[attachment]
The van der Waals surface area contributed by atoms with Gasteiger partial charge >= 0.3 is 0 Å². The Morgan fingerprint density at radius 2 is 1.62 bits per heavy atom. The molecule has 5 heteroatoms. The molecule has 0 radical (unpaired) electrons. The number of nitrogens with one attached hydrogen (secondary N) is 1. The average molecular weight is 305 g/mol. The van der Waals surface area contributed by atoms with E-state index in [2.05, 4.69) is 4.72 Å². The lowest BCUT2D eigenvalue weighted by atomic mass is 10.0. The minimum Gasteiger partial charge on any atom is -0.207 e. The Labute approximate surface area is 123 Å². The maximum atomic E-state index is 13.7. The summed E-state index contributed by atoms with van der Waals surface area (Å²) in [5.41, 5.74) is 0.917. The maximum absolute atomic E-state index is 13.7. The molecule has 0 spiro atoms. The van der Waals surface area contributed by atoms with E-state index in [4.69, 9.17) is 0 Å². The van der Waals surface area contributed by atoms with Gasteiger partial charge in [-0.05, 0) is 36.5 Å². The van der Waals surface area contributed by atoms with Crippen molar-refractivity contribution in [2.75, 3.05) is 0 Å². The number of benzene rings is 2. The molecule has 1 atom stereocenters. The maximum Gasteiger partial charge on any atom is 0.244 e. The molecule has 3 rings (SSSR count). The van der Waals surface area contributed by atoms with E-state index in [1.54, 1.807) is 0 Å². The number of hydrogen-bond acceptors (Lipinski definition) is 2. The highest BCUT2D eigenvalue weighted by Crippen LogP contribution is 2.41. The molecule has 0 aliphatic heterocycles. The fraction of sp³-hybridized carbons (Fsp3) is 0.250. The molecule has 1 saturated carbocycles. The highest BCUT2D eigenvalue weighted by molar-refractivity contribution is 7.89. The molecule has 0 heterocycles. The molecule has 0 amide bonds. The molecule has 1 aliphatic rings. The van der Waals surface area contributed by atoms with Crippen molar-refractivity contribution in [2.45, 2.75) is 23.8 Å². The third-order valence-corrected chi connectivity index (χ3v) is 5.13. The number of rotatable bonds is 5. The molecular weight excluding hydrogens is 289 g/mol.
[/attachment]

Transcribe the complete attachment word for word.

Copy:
The van der Waals surface area contributed by atoms with Gasteiger partial charge >= 0.3 is 0 Å². The Morgan fingerprint density at radius 2 is 1.62 bits per heavy atom. The molecule has 5 heteroatoms. The molecule has 0 radical (unpaired) electrons. The number of nitrogens with one attached hydrogen (secondary N) is 1. The average molecular weight is 305 g/mol. The van der Waals surface area contributed by atoms with E-state index in [2.05, 4.69) is 4.72 Å². The lowest BCUT2D eigenvalue weighted by atomic mass is 10.0. The minimum Gasteiger partial charge on any atom is -0.207 e. The Labute approximate surface area is 123 Å². The maximum atomic E-state index is 13.7. The summed E-state index contributed by atoms with van der Waals surface area (Å²) in [5.41, 5.74) is 0.917. The maximum absolute atomic E-state index is 13.7. The molecule has 0 spiro atoms. The van der Waals surface area contributed by atoms with E-state index in [4.69, 9.17) is 0 Å². The van der Waals surface area contributed by atoms with Gasteiger partial charge in [-0.05, 0) is 36.5 Å². The van der Waals surface area contributed by atoms with Crippen molar-refractivity contribution in [2.75, 3.05) is 0 Å². The number of benzene rings is 2. The molecule has 1 atom stereocenters. The maximum Gasteiger partial charge on any atom is 0.244 e. The molecule has 3 rings (SSSR count). The van der Waals surface area contributed by atoms with E-state index in [1.54, 1.807) is 0 Å². The number of hydrogen-bond acceptors (Lipinski definition) is 2. The highest BCUT2D eigenvalue weighted by Crippen LogP contribution is 2.41. The molecule has 0 aliphatic heterocycles. The fraction of sp³-hybridized carbons (Fsp3) is 0.250. The molecule has 1 saturated carbocycles. The highest BCUT2D eigenvalue weighted by molar-refractivity contribution is 7.89. The molecule has 0 heterocycles. The molecule has 0 amide bonds. The molecule has 1 aliphatic rings. The van der Waals surface area contributed by atoms with Crippen molar-refractivity contribution in [2.45, 2.75) is 23.8 Å². The third-order valence-corrected chi connectivity index (χ3v) is 5.13. The number of rotatable bonds is 5. The molecular weight excluding hydrogens is 289 g/mol.